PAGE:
1.12 Recent case studies highlight many examples of very effective practice in closing the attainment gap. The most effective strategies had evolved over many years, and sometimes pre-dated the PDG. They included an example of whole-cluster literacy and numeracy strategies that had been developed by a secondary school. The strategies draw on meta-cognitive approaches to help decompose literacy and numeracy skills for children. The strategies were developed and tested within the school’s own English and Maths departments, before being rolled out to other departments at the school, and then to local feeder primary school staff. All staff, parents, governors and pupils across the region are trained on the strategy. The strategies have helped to ensure a consistent approach to literacy and numeracy across the cluster, eased transitions from primary to secondary level, and have helped to raise attainment significantly, both at the point primary pupils enter secondary school, and at the end of Key Stage 4.
The experts of foreign language education published and expounded their views on “academic English” and “general English”. Jigging Cain advocates the transfer of English teaching emphasis from the current general English to the professional English, especially the academic English. Shoran Wang thinks that academic English must be built on the basis of needs analysis, and pay enough attention to academic English. But it does not praise students' English content as the whole content of College English teaching. It is suggested that colleges and universities decide the proportion of academic English based on the actual situation. Qi fang Wen agreed to push forward the English teaching system coexisting with general English and special English, and improve teaching effect by reforming teaching objectives, teaching contents, teaching methods, assessment methods and teaching modes. As different colleges and universities have great differences in school level, location, category and source, the development of academic English Teaching in Colleges and universities in China is not balanced. In addition, the degree of internationalization of higher education in universities is different. There are obvious differences between international scholars and teachers and students, in terms of technology and culture cooperation, overseas students, foreign professors and visiting scholars, and frontier research. The students' needs for academic English (such as overseas visits, listening to English lectures, and learning some English major courses) are different.
set to 0 and tumor values to 1. The setup is the same as for fine kidney segmenta- tion step. Nevertheless, there are test time augmentations (TTA) performed on the validation and testing sets. I use 12 augmentations, that are combinations of 90-degree rotations and flips on all dimensions. From the output of the model, I calculate all the connected components and name them candidates to be a tumor on the given kidney. From the model I also now the probability map (output before converting to logits). So the next step is to calculate the mean probability for each candidate and select only the one, that have probabilities higher than 0.8. This number is empirical and more research on this part is needed.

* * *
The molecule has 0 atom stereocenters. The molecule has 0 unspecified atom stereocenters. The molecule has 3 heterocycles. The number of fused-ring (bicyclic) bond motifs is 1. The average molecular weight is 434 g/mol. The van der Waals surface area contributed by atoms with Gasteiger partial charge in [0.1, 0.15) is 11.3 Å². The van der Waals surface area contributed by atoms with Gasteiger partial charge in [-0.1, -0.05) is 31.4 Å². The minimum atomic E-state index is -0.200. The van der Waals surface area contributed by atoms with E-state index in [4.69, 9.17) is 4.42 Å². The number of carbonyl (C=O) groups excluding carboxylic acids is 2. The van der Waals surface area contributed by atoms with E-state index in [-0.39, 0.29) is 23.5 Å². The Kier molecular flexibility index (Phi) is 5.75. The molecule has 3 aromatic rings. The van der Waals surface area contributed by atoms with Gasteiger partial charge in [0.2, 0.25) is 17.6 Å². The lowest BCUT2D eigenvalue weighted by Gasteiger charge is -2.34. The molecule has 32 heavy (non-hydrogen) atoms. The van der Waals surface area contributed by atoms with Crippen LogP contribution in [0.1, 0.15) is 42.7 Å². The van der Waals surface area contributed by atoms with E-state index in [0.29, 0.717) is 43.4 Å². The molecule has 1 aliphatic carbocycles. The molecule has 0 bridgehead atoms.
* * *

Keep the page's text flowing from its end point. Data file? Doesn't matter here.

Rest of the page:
Background: Omics technologies are being widely used by research- ers to identify biomarkers of disease. Although the technologies for generating and preprocessing different data types (e.g. genomics, transcriptomics, proteomics) differ, the downstream analytical meth- ods are often the same. We are implementing a web application that provides users with a pipeline of methods including machine-learning algorithms, gene set enrichment analysis, and resources for literature mining. Each aspect of the pipeline is accompanied with various inter- active visualizations to maximize interpretability of the results. Methods: This web application is based on a MongoDB, Express. js, React.js and Node.js (MERN) stack, a custom application program interface (API) for data analytics using R (deployed using Docker) and leverages various external APIs such as Enrichr (for gene set enrich- ment analysis), InnateDB (for protein–protein interactions) and Entrez Utilities (for literature searches). User authentication is performed using Google OAuth 2.0. A data analytics dashboard provides interac- tive visualizations to aid in the interpretability of various analyses (e.g. exploratory data analysis, classification algorithms). The website will be deployed using the cloud application platform Heroku. We used an unpublished asthma dataset (of blood expression profiles of early and dual asthmatic responders) to identify biomarkers of the late- phase asthmatic response and attribute them to potential biological mechanisms.
On May 4, 2018, the Centre was granted a release of its obligation to repay the $40,000,000 loan plus interest to the Ontario Financing Authority (the “OFA”). The release is for the full amount of any outstanding principal and interest totalling $51,628,557 as of the effective date of March 31, 2018. As a result, a new agreement has been signed requiring the Centre to make annual payments of $1,000,000 to the OFA in perpetuity subject to the Centre’s ability to make such payments and the guarantee it obtained from the Ministry of Heritage, Sport, Tourism and Culture (the “Ministry”). The future cash flows related to this obligation have been valued at the Net Present Value of a perpetuity using a 3.63% discount rate (which is based on the Province of Ontario’s 25- year borrowing rate plus a 0.5% premium reflecting the Centre’s credit risk) and disclosed below totalling $27,583,238. The difference in carrying value of the old debt and the new obligation as of April 1, 2018 was recognized as a gain on debt extinguishment totalling $24,045,319 for the year ended March 31, 2019.